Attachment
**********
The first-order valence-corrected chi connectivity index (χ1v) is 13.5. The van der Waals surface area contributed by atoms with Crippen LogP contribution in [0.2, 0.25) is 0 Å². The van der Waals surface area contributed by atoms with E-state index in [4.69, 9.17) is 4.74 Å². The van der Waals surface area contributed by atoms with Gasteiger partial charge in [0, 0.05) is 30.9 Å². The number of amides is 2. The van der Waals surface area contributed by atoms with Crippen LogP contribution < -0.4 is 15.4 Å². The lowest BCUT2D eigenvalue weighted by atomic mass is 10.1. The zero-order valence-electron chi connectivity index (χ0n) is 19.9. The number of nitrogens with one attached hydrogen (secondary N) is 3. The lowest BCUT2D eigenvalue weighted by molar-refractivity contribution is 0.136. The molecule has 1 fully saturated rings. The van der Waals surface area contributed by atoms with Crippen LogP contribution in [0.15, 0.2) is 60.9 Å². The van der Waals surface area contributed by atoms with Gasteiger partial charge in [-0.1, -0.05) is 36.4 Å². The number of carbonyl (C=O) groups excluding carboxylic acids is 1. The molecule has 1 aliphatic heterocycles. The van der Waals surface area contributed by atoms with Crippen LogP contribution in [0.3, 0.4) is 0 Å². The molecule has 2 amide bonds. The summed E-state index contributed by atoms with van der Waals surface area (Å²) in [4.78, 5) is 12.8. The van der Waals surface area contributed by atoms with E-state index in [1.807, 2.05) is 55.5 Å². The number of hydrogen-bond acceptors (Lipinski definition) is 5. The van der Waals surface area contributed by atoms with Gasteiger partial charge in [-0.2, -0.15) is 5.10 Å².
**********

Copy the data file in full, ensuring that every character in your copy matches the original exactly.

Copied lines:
The first-order valence-corrected chi connectivity index (χ1v) is 13.5. The van der Waals surface area contributed by atoms with Crippen LogP contribution in [0.2, 0.25) is 0 Å². The van der Waals surface area contributed by atoms with E-state index in [4.69, 9.17) is 4.74 Å². The van der Waals surface area contributed by atoms with Gasteiger partial charge in [0, 0.05) is 30.9 Å². The number of amides is 2. The van der Waals surface area contributed by atoms with Crippen LogP contribution < -0.4 is 15.4 Å². The lowest BCUT2D eigenvalue weighted by atomic mass is 10.1. The zero-order valence-electron chi connectivity index (χ0n) is 19.9. The number of nitrogens with one attached hydrogen (secondary N) is 3. The lowest BCUT2D eigenvalue weighted by molar-refractivity contribution is 0.136. The molecule has 1 fully saturated rings. The van der Waals surface area contributed by atoms with Crippen LogP contribution in [0.15, 0.2) is 60.9 Å². The van der Waals surface area contributed by atoms with Gasteiger partial charge in [-0.1, -0.05) is 36.4 Å². The number of carbonyl (C=O) groups excluding carboxylic acids is 1. The molecule has 1 aliphatic heterocycles. The van der Waals surface area contributed by atoms with Crippen LogP contribution in [0.3, 0.4) is 0 Å². The molecule has 2 amide bonds. The summed E-state index contributed by atoms with van der Waals surface area (Å²) in [4.78, 5) is 12.8. The van der Waals surface area contributed by atoms with E-state index in [1.807, 2.05) is 55.5 Å². The number of hydrogen-bond acceptors (Lipinski definition) is 5. The van der Waals surface area contributed by atoms with Gasteiger partial charge in [-0.2, -0.15) is 5.10 Å².